Bahrain evaluates how to support housing project

18 March 2010

Government working on offtake agreement for social housing scheme

The government of Bahrain is currently working with its advisers to see what level of state support is necessary to get private sector finance for a social housing project.

Sheikh Ahmed bin Mohammed al-Khalifa, the country’s finance minister, told MEED: “We are waiting to see the shape of the proposals from some of the groups interested in developing the project to help us see what we need to do to support the scheme.”

Bahrain population
 BahrainiNon-BahrainiTotal
Capital222,58167,601290,182
Muharraq72,69296,607169,299
Northern 70,808180,853251,660
Central 142,894161,024303,918
Southern 59,81531,63491,450
Total568,790537,7191,106,509
Source: Bahrain Central Informatics Organisation, 2008 figures

Typically, the projects that are most attractive to private finance are structured with a guarantee from a government agency to make periodic payments to the private sector developer in an offtake agreement. “We are still studying how to make this attractive to the private sector,” says Sheikh Ahmed.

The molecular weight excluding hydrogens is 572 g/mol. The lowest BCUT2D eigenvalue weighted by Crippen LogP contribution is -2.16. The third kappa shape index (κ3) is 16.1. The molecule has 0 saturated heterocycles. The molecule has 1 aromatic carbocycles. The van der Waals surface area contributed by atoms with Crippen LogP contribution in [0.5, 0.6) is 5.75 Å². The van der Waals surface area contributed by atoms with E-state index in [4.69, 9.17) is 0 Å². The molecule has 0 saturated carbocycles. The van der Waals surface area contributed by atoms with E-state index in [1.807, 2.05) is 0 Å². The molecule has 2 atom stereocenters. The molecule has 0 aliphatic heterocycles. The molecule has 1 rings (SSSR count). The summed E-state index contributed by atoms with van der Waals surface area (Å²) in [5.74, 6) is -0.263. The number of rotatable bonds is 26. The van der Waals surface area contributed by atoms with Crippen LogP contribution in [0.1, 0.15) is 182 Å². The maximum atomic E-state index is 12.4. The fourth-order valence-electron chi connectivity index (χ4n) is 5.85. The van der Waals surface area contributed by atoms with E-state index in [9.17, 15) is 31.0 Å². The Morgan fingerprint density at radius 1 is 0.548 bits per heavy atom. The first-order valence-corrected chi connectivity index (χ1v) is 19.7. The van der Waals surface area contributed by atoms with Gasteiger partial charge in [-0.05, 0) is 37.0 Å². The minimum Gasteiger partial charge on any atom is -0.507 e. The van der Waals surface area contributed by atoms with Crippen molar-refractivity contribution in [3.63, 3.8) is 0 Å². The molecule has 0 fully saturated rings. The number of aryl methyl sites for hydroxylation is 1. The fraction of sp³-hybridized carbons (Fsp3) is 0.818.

He adds the first phase of the scheme, which involves developing about 5,000 social housing units, will be a pilot to help formalise the structure used to develop further housing projects.

A government source in Bahrain says that at a meeting in February, around 12 to 15 consortiums were identified as being interested in developing the project. Bahrain is planning to issue a tender for the first phase of its housing project by the end of this month (MEED 19:2:10).

The scheme was launched by the Economic Development Board (EDB), as part of its plans to address a housing shortage in the country. The EDB wants to see 20,000 low-cost homes constructed in the next 10 years in several phases.

Three locations are being considered for the first phase, Al-Buhari east of Riffa area, an area of reclaimed land known as North Bahrain Newtown and Al-Lawzi. The land will be given to the winning consortium for free.

The Housing Ministry is being advised by Ernst & Young, the UK’s Mott MacDonald and law firm Freshfields Bruckhaus Deringer.

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